Job Seekers: How to Get Your Resume Read for Longer than 7 Seconds

For Candidates

The Evolution of Remote Work and Virtual Interviews in Executive Search

A quick Google search will reveal that it normally takes a hiring professional seven seconds to scan a resume before deciding whether a candidate is a good fit for the job opening. But how can a job seeker ensure they become an outlier of this statistic by keeping employers’ eyes glued to their resume?

In the quest to understand what makes a resume stand out, we asked a diverse group of hiring authorities — including one of our very own executive recruiters — to share what prompts them to review an applicant’s entire resume. Read on to see their insights and examples.


The Three C’s

Three main elements compel me to read a candidate’s whole resume:

  1. Cleanliness: A resume with a neat title and an aesthetically pleasing format from the top down is easy to read and keeps me focused.
  2. Clarity: When I come across resumes without an introduction, I must draw my own conclusions about who they are and what they want to accomplish. An attention-grabbing and clear objective or professional summary shows me what they value about themselves and what they are trying to convey to hiring authorities.
  3. Conciseness: Resumes that are over two pages are usually just too much! A succinct resume gets the job done in this fast-paced world we live in. For professionals with a long track record, utilize the limited space to cover your most recent work experiences and achievements. Jot down a few highlights from older positions only if they are relevant to the job opening.

Alexander Dodge, Account Executive & Recruiter at Bristol Associates, Inc.


Quirkiness Makes a Resume Memorable

I only read resumes that have something that stands out. And I’m not talking about a 4.0 GPA from Yale or an internship at Google. I mean quirkiness. There needs to be something truly quirky or out-there that catches my eye.

For example, we were hiring a new product manager, and the resume that grabbed my attention listed “classically trained pianist” as a skill. Obviously, playing the piano has nothing to do with the role we were hiring, but I thought that was funny and interesting. I ended up reading the whole resume just to learn a little something more about this person. We didn’t end up hiring them, but their resume got a full read when very few others did.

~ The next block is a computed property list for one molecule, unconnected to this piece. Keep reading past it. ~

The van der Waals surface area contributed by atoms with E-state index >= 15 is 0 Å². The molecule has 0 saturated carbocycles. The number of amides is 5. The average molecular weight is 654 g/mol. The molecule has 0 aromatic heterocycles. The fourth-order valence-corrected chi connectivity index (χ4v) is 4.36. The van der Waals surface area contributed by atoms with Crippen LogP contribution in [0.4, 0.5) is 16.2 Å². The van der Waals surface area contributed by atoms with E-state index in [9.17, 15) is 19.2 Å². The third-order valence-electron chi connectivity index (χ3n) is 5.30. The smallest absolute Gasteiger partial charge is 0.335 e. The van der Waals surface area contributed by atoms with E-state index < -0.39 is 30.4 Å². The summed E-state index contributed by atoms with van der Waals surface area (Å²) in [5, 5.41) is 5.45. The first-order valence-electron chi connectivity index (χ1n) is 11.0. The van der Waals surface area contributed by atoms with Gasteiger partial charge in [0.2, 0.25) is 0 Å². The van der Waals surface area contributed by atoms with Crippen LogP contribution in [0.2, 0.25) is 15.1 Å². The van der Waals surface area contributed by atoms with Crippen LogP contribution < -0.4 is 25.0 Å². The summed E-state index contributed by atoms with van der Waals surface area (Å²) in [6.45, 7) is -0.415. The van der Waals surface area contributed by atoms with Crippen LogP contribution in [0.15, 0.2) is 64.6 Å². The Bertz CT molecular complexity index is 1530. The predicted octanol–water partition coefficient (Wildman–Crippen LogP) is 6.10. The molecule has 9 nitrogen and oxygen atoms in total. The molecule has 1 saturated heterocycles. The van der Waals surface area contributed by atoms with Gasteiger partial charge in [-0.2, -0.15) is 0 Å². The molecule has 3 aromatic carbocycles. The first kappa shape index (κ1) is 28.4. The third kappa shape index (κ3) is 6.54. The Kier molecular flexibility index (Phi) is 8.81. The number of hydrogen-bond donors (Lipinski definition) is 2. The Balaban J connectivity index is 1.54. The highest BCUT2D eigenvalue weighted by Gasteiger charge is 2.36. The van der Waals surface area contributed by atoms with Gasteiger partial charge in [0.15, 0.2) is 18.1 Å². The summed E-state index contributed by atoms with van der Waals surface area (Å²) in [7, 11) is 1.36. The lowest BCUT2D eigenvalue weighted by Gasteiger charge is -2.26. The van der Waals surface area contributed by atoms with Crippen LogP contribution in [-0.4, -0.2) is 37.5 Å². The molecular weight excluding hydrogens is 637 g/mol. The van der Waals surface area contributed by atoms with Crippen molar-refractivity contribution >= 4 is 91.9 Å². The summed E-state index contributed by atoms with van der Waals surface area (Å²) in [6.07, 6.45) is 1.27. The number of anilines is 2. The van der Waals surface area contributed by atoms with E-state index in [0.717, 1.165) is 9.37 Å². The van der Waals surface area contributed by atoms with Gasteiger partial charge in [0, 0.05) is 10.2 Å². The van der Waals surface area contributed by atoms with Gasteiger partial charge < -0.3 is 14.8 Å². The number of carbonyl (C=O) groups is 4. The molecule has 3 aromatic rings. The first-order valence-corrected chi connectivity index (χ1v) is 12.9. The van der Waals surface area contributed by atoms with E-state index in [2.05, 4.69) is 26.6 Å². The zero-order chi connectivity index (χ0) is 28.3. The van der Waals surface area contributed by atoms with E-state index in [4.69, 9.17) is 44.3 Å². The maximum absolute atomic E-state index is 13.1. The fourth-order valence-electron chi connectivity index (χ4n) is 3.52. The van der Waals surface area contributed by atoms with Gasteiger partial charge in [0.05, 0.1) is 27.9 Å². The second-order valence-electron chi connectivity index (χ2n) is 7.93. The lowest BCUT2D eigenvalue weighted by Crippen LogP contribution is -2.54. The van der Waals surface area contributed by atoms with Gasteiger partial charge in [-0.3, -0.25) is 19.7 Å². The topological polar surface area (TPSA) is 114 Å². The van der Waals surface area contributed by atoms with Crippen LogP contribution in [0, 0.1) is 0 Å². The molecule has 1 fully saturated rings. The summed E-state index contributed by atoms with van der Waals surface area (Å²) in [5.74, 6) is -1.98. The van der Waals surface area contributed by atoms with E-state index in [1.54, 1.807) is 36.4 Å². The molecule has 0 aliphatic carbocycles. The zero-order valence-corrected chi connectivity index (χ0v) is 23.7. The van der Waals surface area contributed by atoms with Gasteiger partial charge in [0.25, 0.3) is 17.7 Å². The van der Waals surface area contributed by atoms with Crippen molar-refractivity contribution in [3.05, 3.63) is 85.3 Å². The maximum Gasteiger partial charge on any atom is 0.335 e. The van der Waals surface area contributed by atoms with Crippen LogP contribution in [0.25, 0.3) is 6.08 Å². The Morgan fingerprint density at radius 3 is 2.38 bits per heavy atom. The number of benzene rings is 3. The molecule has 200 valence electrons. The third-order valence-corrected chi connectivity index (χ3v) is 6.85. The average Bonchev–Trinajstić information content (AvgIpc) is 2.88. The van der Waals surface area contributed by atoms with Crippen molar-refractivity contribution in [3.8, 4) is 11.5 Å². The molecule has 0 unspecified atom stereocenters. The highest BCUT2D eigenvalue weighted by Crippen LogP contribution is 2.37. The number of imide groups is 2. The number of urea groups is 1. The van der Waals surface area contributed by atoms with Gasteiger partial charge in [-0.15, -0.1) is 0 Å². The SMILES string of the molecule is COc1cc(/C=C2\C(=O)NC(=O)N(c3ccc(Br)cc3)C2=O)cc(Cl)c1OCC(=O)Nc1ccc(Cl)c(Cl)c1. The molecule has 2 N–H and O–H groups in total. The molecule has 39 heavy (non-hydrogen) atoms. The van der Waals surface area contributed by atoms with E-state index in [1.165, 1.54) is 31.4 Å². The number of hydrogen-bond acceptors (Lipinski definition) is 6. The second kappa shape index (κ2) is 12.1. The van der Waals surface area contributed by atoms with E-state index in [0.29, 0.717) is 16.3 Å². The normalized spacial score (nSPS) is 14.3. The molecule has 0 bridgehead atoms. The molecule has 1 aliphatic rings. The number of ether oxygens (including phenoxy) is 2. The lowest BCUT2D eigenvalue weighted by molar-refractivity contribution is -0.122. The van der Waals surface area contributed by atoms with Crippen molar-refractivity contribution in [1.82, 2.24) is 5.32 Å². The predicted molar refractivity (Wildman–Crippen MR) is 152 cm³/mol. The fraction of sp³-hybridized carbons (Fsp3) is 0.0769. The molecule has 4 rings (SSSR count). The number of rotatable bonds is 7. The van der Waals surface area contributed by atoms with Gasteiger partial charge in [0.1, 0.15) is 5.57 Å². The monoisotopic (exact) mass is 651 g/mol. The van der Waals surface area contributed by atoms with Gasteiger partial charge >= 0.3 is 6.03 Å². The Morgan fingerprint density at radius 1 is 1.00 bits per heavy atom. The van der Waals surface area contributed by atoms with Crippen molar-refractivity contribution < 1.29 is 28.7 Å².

John Ross, CEO at Test Prep Insight


Professional Layout and Design

For me, it’s always the layout. When an applicant puts in the work and presents a well-crafted resume that looks professional, I know I have to look further. My favorite resumes have all the right fonts and design highlights, are neither run-of-the-mill nor over-the-top, and strike the right balance between creativity and content.

How the headlines are placed and how helpful they are in making each section stand apart from the rest make a difference, too. So does the use of lists or tables where essential information needs to be presented in an easy-to-read format. When all these elements come together in the right balance, I will likely spend more time on such a resume and remain curious about the person who has put all this work into creating a great first impression.

Neil Platt, Director at Emerald Home Improvements


Standout Accomplishments and Achievements

A standout accomplishment or achievement right at the beginning of a resume prompts me to read it in its entirety. This indicates that the candidate has achieved something impressive and has the potential to bring value to my company.

Consider this example. A resume that starts with “Increased sales by 50% in just six months through strategic marketing campaigns.” is impressive! It piques my interest to know more about how they achieved such amazing results and what other skills they bring to the table.